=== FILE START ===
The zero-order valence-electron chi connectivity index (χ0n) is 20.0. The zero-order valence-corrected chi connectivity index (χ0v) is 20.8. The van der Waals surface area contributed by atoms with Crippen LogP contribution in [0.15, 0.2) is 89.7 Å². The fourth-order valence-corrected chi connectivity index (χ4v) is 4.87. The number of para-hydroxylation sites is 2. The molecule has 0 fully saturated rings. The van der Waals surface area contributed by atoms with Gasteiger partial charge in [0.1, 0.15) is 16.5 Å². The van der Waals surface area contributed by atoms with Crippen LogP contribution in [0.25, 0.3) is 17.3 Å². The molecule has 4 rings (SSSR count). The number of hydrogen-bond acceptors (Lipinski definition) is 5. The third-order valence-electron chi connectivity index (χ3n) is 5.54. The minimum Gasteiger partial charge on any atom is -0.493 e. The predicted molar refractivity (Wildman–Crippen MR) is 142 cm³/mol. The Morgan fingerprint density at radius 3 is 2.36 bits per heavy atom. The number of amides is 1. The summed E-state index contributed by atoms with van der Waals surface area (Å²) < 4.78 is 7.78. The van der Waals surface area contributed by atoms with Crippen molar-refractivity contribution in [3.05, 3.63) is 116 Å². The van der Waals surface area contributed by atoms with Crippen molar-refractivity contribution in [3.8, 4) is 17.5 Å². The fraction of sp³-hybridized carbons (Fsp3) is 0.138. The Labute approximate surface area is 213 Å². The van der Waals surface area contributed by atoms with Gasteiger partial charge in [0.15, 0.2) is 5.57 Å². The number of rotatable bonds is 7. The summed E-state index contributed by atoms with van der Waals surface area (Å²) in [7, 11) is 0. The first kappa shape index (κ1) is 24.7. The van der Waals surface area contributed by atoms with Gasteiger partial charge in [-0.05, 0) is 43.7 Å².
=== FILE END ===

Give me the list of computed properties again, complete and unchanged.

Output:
The zero-order valence-electron chi connectivity index (χ0n) is 20.0. The zero-order valence-corrected chi connectivity index (χ0v) is 20.8. The van der Waals surface area contributed by atoms with Crippen LogP contribution in [0.15, 0.2) is 89.7 Å². The fourth-order valence-corrected chi connectivity index (χ4v) is 4.87. The number of para-hydroxylation sites is 2. The molecule has 0 fully saturated rings. The van der Waals surface area contributed by atoms with Gasteiger partial charge in [0.1, 0.15) is 16.5 Å². The van der Waals surface area contributed by atoms with Crippen LogP contribution in [0.25, 0.3) is 17.3 Å². The molecule has 4 rings (SSSR count). The number of hydrogen-bond acceptors (Lipinski definition) is 5. The third-order valence-electron chi connectivity index (χ3n) is 5.54. The minimum Gasteiger partial charge on any atom is -0.493 e. The predicted molar refractivity (Wildman–Crippen MR) is 142 cm³/mol. The Morgan fingerprint density at radius 3 is 2.36 bits per heavy atom. The number of amides is 1. The summed E-state index contributed by atoms with van der Waals surface area (Å²) < 4.78 is 7.78. The van der Waals surface area contributed by atoms with Crippen molar-refractivity contribution in [3.05, 3.63) is 116 Å². The van der Waals surface area contributed by atoms with Crippen molar-refractivity contribution in [3.8, 4) is 17.5 Å². The fraction of sp³-hybridized carbons (Fsp3) is 0.138. The Labute approximate surface area is 213 Å². The van der Waals surface area contributed by atoms with Gasteiger partial charge in [0.15, 0.2) is 5.57 Å². The number of rotatable bonds is 7. The summed E-state index contributed by atoms with van der Waals surface area (Å²) in [7, 11) is 0. The first kappa shape index (κ1) is 24.7. The van der Waals surface area contributed by atoms with Gasteiger partial charge in [-0.05, 0) is 43.7 Å².